Hip hop hootenany! Gangastrass bridges rap and roots music • Brooklyn Paper

Hip hop hootenany! Gangastrass bridges rap and roots music

Down-home homeboys: The Brooklyn band Gangstagrass, which combines hip-hop and bluegrass, will play under the Manhattan Bridge on Sept. 13.

They’re straight outta country!

A Brooklyn band that combines hip hop and bluegrass will drop some down-home beats at the penultimate Live at the Archway summer music session, under the Manhattan Bridge on Sept. 13. The two genres blend together as smooth as Kentucky bourbon, and have more similarities than you might think, said the self-proclaimed mastermind behind Gangstagrass.

“We’ve discovered that there is a lot of common ground on several levels that people don’t expect but are really there, in terms of having been developed originally in a community for people to jam together,” said Rench, who lives in Kensington.

Rench, a singer and guitar player, formed Gangstagrass about a decade ago, mixing together hip-hop — a genre native to the Bronx — and bluegrass — a genre native to the Appalachian mountains. But despite the hundreds of miles that separate their origins, both stem from the same kind of stories, he said.

“They share a lot of common narratives in terms of outlaws, being on the run, trouble with the law, poverty, hardship,” said Rench. “Both tap into these narratives that resonate with people.”

Hip-hop and bluegrass both emphasize the art of freestyle, although they call it by different words — in hip-hop, it is known as cypher, and in bluegrass, it is called a pick, and as long as each musician knows the names, they can work together, said Rench.

“One of the important similarities [is a] very strong improvisational element. Once you translate the vocabulary, it really clicks into place,” he said. “Those two things are really essentially the same thing.”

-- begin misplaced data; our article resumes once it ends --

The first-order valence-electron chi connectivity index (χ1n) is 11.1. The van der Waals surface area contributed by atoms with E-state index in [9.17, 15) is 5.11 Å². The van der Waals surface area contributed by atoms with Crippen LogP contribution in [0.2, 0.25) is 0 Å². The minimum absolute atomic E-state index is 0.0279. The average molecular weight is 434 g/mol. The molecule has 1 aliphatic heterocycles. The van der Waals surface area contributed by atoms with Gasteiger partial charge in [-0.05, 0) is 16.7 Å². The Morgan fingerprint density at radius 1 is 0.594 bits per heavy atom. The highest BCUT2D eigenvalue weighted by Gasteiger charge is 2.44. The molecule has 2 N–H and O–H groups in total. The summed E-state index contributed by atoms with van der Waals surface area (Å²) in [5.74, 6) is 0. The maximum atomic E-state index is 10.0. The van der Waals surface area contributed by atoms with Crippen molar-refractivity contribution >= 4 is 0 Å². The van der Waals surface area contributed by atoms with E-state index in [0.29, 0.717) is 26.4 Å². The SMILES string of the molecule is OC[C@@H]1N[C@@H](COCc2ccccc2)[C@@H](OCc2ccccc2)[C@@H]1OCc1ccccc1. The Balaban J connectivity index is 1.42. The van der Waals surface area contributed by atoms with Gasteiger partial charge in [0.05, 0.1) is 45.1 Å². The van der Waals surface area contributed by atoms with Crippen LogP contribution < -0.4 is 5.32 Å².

Gangstagrass has a core group of about five musicians, but Rench has recruited a few more to play the show under the Brooklyn to Manhattan span, after scouring both musical scenes for the best musicians for the part. Potential players must have a particular personality in order to bridge the two genres, said Rench.

“People that have openness to see the connection, be interested and be enthusiastic in playing in this kind of combination, and having the skills to pull it off,” he said.

Watching Gangstagrass jam live is very different from listening to an album, according to Rench, because the band members will put their whole heart and soul into playing for the crowd and creating something new.

“Expect a lot of energy and connection — we really make it a party, in terms of bringing interaction and spontaneity to feel things with the crowd and get things going,” said Rench. “It’s gonna be good. It’s gonna be fun.”

Gangstagrass at Live at the Archway (Water Street between Anchorage Place and Adams Street in Dumbo, www.dumbo.is). Sept. 13 at 6 pm. Free.

Reach reporter Julianne Cuba at (718) 260–4577 or by e-mail at jcuba@cnglocal.com. Follow her on Twitter @julcuba.

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